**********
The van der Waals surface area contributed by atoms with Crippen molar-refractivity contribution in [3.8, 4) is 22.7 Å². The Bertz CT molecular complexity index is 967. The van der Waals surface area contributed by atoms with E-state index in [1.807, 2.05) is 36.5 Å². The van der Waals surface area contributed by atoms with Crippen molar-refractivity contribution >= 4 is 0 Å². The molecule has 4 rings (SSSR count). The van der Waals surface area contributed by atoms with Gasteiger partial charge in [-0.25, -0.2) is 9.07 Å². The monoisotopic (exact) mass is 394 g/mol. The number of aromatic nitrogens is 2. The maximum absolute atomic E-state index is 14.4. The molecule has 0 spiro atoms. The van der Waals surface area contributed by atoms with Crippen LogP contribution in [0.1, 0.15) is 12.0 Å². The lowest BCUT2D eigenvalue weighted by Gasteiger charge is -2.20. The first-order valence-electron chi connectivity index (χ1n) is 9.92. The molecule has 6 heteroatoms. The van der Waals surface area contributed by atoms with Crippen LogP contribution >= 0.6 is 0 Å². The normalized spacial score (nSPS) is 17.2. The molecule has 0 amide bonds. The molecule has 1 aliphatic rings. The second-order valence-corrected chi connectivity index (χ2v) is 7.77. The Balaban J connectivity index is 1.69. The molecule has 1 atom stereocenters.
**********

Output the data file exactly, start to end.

The van der Waals surface area contributed by atoms with Crippen molar-refractivity contribution in [3.8, 4) is 22.7 Å². The Bertz CT molecular complexity index is 967. The van der Waals surface area contributed by atoms with E-state index in [1.807, 2.05) is 36.5 Å². The van der Waals surface area contributed by atoms with Crippen molar-refractivity contribution >= 4 is 0 Å². The molecule has 4 rings (SSSR count). The van der Waals surface area contributed by atoms with Gasteiger partial charge in [-0.25, -0.2) is 9.07 Å². The monoisotopic (exact) mass is 394 g/mol. The number of aromatic nitrogens is 2. The maximum absolute atomic E-state index is 14.4. The molecule has 0 spiro atoms. The van der Waals surface area contributed by atoms with Crippen LogP contribution in [0.1, 0.15) is 12.0 Å². The lowest BCUT2D eigenvalue weighted by Gasteiger charge is -2.20. The first-order valence-electron chi connectivity index (χ1n) is 9.92. The molecule has 6 heteroatoms. The van der Waals surface area contributed by atoms with Crippen LogP contribution >= 0.6 is 0 Å². The normalized spacial score (nSPS) is 17.2. The molecule has 0 amide bonds. The molecule has 1 aliphatic rings. The second-order valence-corrected chi connectivity index (χ2v) is 7.77. The Balaban J connectivity index is 1.69. The molecule has 1 atom stereocenters.